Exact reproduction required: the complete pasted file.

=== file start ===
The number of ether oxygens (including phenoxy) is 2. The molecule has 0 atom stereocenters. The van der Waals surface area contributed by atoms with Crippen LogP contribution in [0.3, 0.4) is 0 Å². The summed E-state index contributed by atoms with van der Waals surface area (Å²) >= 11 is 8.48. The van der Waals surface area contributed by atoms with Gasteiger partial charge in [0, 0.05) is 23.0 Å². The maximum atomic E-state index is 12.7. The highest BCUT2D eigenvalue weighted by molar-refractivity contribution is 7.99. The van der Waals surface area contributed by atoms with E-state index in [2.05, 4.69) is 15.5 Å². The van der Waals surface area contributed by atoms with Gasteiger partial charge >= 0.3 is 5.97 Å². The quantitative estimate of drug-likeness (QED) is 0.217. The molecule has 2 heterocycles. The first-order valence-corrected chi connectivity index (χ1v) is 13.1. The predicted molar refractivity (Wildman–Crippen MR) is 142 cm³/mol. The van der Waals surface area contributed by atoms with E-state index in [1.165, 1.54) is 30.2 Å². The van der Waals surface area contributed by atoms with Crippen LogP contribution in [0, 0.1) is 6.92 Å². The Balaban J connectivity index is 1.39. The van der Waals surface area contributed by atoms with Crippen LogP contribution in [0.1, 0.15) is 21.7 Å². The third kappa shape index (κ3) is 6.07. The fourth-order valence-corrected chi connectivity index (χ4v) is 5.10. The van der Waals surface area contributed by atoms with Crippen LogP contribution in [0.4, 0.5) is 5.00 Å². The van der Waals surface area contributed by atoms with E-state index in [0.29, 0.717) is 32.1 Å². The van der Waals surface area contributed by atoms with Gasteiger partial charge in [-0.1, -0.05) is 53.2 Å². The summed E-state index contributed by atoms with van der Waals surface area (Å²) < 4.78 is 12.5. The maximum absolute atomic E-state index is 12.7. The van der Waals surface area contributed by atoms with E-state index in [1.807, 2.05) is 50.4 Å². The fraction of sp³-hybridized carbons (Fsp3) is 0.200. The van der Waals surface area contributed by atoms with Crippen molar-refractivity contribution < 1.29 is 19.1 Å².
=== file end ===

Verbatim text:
The number of ether oxygens (including phenoxy) is 2. The molecule has 0 atom stereocenters. The van der Waals surface area contributed by atoms with Crippen LogP contribution in [0.3, 0.4) is 0 Å². The summed E-state index contributed by atoms with van der Waals surface area (Å²) >= 11 is 8.48. The van der Waals surface area contributed by atoms with Gasteiger partial charge in [0, 0.05) is 23.0 Å². The maximum atomic E-state index is 12.7. The highest BCUT2D eigenvalue weighted by molar-refractivity contribution is 7.99. The van der Waals surface area contributed by atoms with E-state index in [2.05, 4.69) is 15.5 Å². The van der Waals surface area contributed by atoms with Gasteiger partial charge >= 0.3 is 5.97 Å². The quantitative estimate of drug-likeness (QED) is 0.217. The molecule has 2 heterocycles. The first-order valence-corrected chi connectivity index (χ1v) is 13.1. The predicted molar refractivity (Wildman–Crippen MR) is 142 cm³/mol. The van der Waals surface area contributed by atoms with E-state index in [1.165, 1.54) is 30.2 Å². The van der Waals surface area contributed by atoms with Crippen LogP contribution in [0, 0.1) is 6.92 Å². The Balaban J connectivity index is 1.39. The van der Waals surface area contributed by atoms with Crippen LogP contribution in [0.1, 0.15) is 21.7 Å². The third kappa shape index (κ3) is 6.07. The fourth-order valence-corrected chi connectivity index (χ4v) is 5.10. The van der Waals surface area contributed by atoms with Crippen LogP contribution in [0.4, 0.5) is 5.00 Å². The van der Waals surface area contributed by atoms with E-state index in [0.29, 0.717) is 32.1 Å². The van der Waals surface area contributed by atoms with Gasteiger partial charge in [-0.1, -0.05) is 53.2 Å². The summed E-state index contributed by atoms with van der Waals surface area (Å²) < 4.78 is 12.5. The maximum absolute atomic E-state index is 12.7. The van der Waals surface area contributed by atoms with E-state index in [1.807, 2.05) is 50.4 Å². The fraction of sp³-hybridized carbons (Fsp3) is 0.200. The van der Waals surface area contributed by atoms with Crippen molar-refractivity contribution < 1.29 is 19.1 Å².